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Sunday, December 7, 2014

Rhyming Picture Sort Center--Response to Intervention Activity

Hello Fellow Teachers,

I hope your year is going well and you are finding time to enjoy the holiday season.  I am not one of those amazing people who have their Christmas shopping done by Thanksgiving, so I am finding time here and there to shop. Although my outside lights and decorations have been out since last week, we have not gotten our Christmas tree up yet.  But today is the day!

Before I head out, I wanted to hurry up and post.  My blog posts are few and far between.  Mostly because of the business of teaching.  Although I don't have my own classroom anymore, my RTI position keeps me pretty busy.

Lately I have been exploring all of the RTI resources on the internet.  My search is in the early stages, but I have found some valuable websites.  For example, did you know that the Dibels benchmark assessments and progress monitoring tools are all FREE on the dibels website?  You can find them here:  Another fantastic website is

There are many phonological assessments available on the internet.  Some good testing resources can be found here  PAST test, and PAST answer sheet.  For more resources, Jen Jones at Hello Literacy has a wonderful blog post:Hello Literacy RTI Assessments.

Anyway, I just used the PAST test on a few students who are struggling to find out where their holes were in their phonological awareness knowledge and both had an issue with rhyming.  I wanted some quick rhyming activities, and while I had rhyming cut and paste picture sorts (Sample), I wanted a center that I could hand to a student to complete more quickly than cut and paste.  I also think my rhyming cut and past picture sorts may be too difficult when first teaching rhyming because they contain a lot of voiced vs. unvoiced sorts, and really, I need two distinct rimes for these students to start with and then maybe reinforce the skill with the cut and paste rhyming sorts later.

So I created these easier Rhyming Picture Sort Centers that start out easy and then have a few difficult ones at the end.

You can obtain a sample center here: Free Rhyming Picture Sort Center

If you are interested in all of the centers, you can find the set of 13 here:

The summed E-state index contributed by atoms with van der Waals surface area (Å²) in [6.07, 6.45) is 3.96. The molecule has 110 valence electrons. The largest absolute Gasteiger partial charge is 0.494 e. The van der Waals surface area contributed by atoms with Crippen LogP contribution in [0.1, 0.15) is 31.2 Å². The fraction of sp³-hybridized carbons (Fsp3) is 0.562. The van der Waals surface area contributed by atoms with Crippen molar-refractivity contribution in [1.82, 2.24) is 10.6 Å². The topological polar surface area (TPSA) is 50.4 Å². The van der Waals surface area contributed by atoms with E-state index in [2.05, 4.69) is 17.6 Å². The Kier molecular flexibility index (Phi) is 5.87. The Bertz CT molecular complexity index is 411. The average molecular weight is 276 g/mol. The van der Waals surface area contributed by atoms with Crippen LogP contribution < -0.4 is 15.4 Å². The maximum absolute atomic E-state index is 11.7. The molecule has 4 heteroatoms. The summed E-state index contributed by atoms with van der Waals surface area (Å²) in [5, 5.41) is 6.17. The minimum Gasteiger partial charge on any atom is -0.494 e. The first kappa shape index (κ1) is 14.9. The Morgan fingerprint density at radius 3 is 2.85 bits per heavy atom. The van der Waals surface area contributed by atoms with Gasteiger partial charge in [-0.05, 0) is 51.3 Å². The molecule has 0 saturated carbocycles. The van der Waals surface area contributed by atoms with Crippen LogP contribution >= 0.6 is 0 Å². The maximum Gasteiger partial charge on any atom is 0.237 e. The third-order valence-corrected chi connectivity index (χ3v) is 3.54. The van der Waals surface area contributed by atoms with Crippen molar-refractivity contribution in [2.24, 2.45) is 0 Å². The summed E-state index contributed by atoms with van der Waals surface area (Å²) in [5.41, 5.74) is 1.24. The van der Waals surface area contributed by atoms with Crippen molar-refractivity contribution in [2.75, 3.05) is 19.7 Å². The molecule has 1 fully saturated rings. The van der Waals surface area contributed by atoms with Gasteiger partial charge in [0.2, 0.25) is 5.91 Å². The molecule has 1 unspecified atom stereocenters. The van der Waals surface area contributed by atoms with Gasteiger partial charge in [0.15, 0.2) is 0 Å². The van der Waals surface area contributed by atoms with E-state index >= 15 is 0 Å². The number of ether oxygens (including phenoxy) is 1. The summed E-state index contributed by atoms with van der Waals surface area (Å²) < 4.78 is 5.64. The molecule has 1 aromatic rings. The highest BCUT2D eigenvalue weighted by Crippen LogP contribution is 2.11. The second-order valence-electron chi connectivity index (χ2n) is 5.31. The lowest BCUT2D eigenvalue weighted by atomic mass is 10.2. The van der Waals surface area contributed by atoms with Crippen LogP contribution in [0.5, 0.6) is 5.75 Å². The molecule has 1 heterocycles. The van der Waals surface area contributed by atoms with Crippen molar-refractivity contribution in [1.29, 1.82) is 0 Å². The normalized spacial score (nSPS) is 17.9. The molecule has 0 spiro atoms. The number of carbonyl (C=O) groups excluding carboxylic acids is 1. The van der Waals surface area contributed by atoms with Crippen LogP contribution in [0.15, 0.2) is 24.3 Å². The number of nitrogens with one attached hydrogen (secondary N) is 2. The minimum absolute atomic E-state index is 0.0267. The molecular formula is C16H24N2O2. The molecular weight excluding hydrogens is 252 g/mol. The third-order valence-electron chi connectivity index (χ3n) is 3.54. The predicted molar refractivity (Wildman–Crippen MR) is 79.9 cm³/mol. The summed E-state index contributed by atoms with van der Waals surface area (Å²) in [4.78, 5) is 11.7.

Rhyming Picture Sort Centers

Thanks for stopping by.  Hopefully I will blog again soon ;)


Sunday, October 19, 2014

Free Digraph Posters

Hello All,

I know it has been a while since I posted!!!  Well, I decided to move to Louisville, KY.   While I loved my family, friends, and colleagues in Charlotte, NC, it became very clear to me that being a teacher and growing old in NC are not compatible, unfortunately.  I hope things will get better in that wonderful state.  The amazing weather alone might have made me stay.  The great news is that I love living in this wonderful new city!  Locals here constantly say how much they love Louisville and growing up here.  I have not picked between U of L and UK, but I hear that it is only a matter of time until I will be forced to decide.   I am now an RTI coach/teacher and love my new school! 

Creating things has also been on the back burner, but necessity being the mother of invention, I had to get back into the swing of things.  During the move, I downsized a little too much and could not find my digraph posters, so I made new ones.  Here they are:

 You can get them free here:  Free Digraph Posters--Ch, Sh, & Th

I hope you all are having a wonderful year!


Thursday, May 15, 2014

Good Readers Pay Attention to Patterns of Behavior

As the year winds down I am reflecting on the teaching I've done this year. There are many parts that I am proud of, however, sometimes I tend to dwell on the things that I could have done better.  I am writing this post to lay my thoughts to rest once and for all about this particular comprehension piece of instruction.

We were teaching our kids that good readers pay attention to patterns of behavior in stories.  I was reading Cynthia Rylant's book Pinky and Rex and the Bully.  With the help of my fabulous literacy facilitator, I created this anchor chart.  I had never taught student to look for the pattern in a character's actions so deeply and I was very excited to see how far I could go with the students in such close reading.

It wasn't just noticing the pattern of the actions.  The students had to evaluate the main character's response to the bully and then look for a pattern in his response-something first graders would probably not do on their own.  We noticed that Pinky was always insecure about himself and that he always was allowing someone else to solve his problems. After realizing this, we had rich discussions about why Pinky does what he does throughout the story: He wants to stop being called Pinky (his favorite color) and decides to give his beloved stuffed animals away to his sister.  Instead of being confident and standing up to the bully who is teasing him, he decides to change who he is.